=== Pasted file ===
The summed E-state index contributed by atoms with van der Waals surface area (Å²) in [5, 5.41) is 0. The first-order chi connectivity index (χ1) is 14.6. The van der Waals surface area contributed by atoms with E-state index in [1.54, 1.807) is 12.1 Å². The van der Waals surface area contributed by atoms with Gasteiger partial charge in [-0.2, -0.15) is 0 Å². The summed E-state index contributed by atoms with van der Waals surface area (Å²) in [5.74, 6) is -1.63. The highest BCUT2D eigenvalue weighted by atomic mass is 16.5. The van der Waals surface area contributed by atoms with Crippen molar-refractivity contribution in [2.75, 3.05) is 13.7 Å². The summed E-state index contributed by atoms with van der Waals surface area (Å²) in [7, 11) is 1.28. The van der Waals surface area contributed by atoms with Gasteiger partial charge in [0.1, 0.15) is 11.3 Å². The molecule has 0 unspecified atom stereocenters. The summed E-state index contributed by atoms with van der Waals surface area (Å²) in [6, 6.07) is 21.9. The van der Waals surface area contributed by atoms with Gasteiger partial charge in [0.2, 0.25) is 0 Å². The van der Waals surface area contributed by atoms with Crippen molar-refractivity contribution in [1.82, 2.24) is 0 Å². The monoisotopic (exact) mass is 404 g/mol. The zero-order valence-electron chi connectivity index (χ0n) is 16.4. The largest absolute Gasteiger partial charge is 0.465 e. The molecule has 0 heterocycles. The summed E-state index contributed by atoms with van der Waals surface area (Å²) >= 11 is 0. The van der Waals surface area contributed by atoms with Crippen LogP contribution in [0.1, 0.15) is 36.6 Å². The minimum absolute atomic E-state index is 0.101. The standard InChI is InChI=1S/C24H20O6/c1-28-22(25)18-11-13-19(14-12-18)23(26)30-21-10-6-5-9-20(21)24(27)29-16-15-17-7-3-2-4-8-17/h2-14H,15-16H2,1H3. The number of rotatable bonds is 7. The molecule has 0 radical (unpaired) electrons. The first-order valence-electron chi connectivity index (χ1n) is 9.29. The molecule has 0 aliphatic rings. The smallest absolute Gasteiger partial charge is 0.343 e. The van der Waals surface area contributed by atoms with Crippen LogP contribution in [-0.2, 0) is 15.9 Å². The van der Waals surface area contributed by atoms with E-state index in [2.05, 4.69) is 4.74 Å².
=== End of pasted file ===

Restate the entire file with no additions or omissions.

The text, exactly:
The summed E-state index contributed by atoms with van der Waals surface area (Å²) in [5, 5.41) is 0. The first-order chi connectivity index (χ1) is 14.6. The van der Waals surface area contributed by atoms with E-state index in [1.54, 1.807) is 12.1 Å². The van der Waals surface area contributed by atoms with Gasteiger partial charge in [-0.2, -0.15) is 0 Å². The summed E-state index contributed by atoms with van der Waals surface area (Å²) in [5.74, 6) is -1.63. The highest BCUT2D eigenvalue weighted by atomic mass is 16.5. The van der Waals surface area contributed by atoms with Crippen molar-refractivity contribution in [2.75, 3.05) is 13.7 Å². The summed E-state index contributed by atoms with van der Waals surface area (Å²) in [7, 11) is 1.28. The van der Waals surface area contributed by atoms with Gasteiger partial charge in [0.1, 0.15) is 11.3 Å². The molecule has 0 unspecified atom stereocenters. The summed E-state index contributed by atoms with van der Waals surface area (Å²) in [6, 6.07) is 21.9. The van der Waals surface area contributed by atoms with Gasteiger partial charge in [0.2, 0.25) is 0 Å². The van der Waals surface area contributed by atoms with Crippen molar-refractivity contribution in [1.82, 2.24) is 0 Å². The monoisotopic (exact) mass is 404 g/mol. The zero-order valence-electron chi connectivity index (χ0n) is 16.4. The largest absolute Gasteiger partial charge is 0.465 e. The molecule has 0 heterocycles. The summed E-state index contributed by atoms with van der Waals surface area (Å²) >= 11 is 0. The van der Waals surface area contributed by atoms with Crippen LogP contribution in [0.1, 0.15) is 36.6 Å². The minimum absolute atomic E-state index is 0.101. The standard InChI is InChI=1S/C24H20O6/c1-28-22(25)18-11-13-19(14-12-18)23(26)30-21-10-6-5-9-20(21)24(27)29-16-15-17-7-3-2-4-8-17/h2-14H,15-16H2,1H3. The number of rotatable bonds is 7. The molecule has 0 radical (unpaired) electrons. The first-order valence-electron chi connectivity index (χ1n) is 9.29. The molecule has 0 aliphatic rings. The smallest absolute Gasteiger partial charge is 0.343 e. The van der Waals surface area contributed by atoms with Crippen LogP contribution in [-0.2, 0) is 15.9 Å². The van der Waals surface area contributed by atoms with E-state index in [2.05, 4.69) is 4.74 Å².